There are 20 some bills designed to address the teacher shortage, from providing student loan payoff programs and new teacher training to affordable housing as well as additional family leave and unemployment insurance benefits.

These proposals would require in the tens of millions of dollars to implement, according to estimates.

Questions have also arisen about the impact the new minimum wage increases will have on schools.

Brown’s Department of Finance has said that increasing the minimum wage to $15 will cost taxpayers $3.6 billion per year when fully implemented. Adjusting to increased labor costs for schools on a fixed budget is likely to impact jobs for bus drivers, groundskeepers, custodians, special education staff and after-school activities, they surmised. Finance staff also said underprivileged school districts will feel the impact of these adjustments far more than affluent districts.

School groups say the governor would be remiss if he didn’t account for at least some of these increased costs to schools in his new budget proposal.

Legislators still intent on putting some teeth into a new school performance and accountability system being developed by the State Board of Education are moving a bill that analysts say could run in the millions of dollars.

AB 2548 by Assemblywoman Shirley Weber (D-San Diego) would require the SBE to use data to support a variety of indicators that would be used to assess how well schools are educating students, including:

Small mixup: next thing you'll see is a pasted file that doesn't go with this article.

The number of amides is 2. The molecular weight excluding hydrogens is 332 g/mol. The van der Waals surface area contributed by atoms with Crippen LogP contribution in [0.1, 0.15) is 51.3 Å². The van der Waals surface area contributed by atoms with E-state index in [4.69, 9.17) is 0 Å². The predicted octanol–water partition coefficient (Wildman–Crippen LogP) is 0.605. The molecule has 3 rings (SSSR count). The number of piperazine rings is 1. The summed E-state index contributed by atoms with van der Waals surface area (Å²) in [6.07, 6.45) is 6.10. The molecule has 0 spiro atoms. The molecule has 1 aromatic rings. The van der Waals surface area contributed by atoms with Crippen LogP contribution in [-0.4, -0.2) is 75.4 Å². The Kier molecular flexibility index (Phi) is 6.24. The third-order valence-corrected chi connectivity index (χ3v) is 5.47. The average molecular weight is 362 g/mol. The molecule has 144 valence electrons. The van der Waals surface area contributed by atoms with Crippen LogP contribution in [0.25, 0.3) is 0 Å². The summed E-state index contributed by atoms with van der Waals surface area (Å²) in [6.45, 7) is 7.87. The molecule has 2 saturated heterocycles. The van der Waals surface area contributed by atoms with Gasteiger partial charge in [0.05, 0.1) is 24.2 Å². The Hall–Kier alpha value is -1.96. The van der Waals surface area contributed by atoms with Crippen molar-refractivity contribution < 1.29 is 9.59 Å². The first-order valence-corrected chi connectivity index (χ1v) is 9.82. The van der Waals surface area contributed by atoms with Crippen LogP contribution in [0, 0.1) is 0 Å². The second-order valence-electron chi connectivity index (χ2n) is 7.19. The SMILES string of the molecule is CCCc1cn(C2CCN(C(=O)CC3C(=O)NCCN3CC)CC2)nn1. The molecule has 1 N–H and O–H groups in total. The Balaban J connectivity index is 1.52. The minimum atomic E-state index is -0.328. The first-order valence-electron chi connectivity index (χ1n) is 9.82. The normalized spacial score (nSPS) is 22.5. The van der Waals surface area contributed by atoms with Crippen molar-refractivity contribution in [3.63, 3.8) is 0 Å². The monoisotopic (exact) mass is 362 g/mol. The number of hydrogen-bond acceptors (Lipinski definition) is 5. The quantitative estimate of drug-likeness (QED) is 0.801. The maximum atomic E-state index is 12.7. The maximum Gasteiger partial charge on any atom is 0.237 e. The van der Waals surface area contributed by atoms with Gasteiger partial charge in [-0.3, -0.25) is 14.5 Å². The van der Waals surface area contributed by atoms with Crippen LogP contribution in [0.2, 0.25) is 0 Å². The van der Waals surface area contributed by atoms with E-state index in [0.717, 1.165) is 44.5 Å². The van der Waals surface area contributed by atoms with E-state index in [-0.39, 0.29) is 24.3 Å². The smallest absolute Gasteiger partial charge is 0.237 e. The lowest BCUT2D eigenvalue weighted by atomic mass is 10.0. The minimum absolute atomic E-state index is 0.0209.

• For elementary and middles schools, a measure of: pupil achievement in at least English language arts, mathematics, and science; academic growth; progress toward English proficiency; chronic absenteeism; school climate. 
  • For high schools, a measure of: pupil achievement in at least English language arts, mathematics, and science; graduation rates; progress toward English proficiency; college and career readiness; chronic absenteeism; and school climate. 
  • Requires substantial weight and, in aggregate, much greater weight, to be given to the measure of: pupil achievement in ELA, math and science; academic growth and progress towards English proficiency.

The bill would also require that, when it comes to identifying appropriate assistance for a school or LEA under the system, the California Collaborative for Educational Excellence and county superintendents of schools analyze data aligned with eight state priorities in the Local Control Funding Formula.

AB 2548 would require the creation of “a data and reporting system that provides meaningful and accessible information on school and school district performance that is displayed through an electronic platform. “Parents and the public must have the ability to easily access, compare, analyze, and summarize school reports, pupil performance results, and the progress made by schools and school districts in reaching all of the state’s priority areas for purposes of local control and accountability plans and the local control funding formula,” an analysis of the bill states.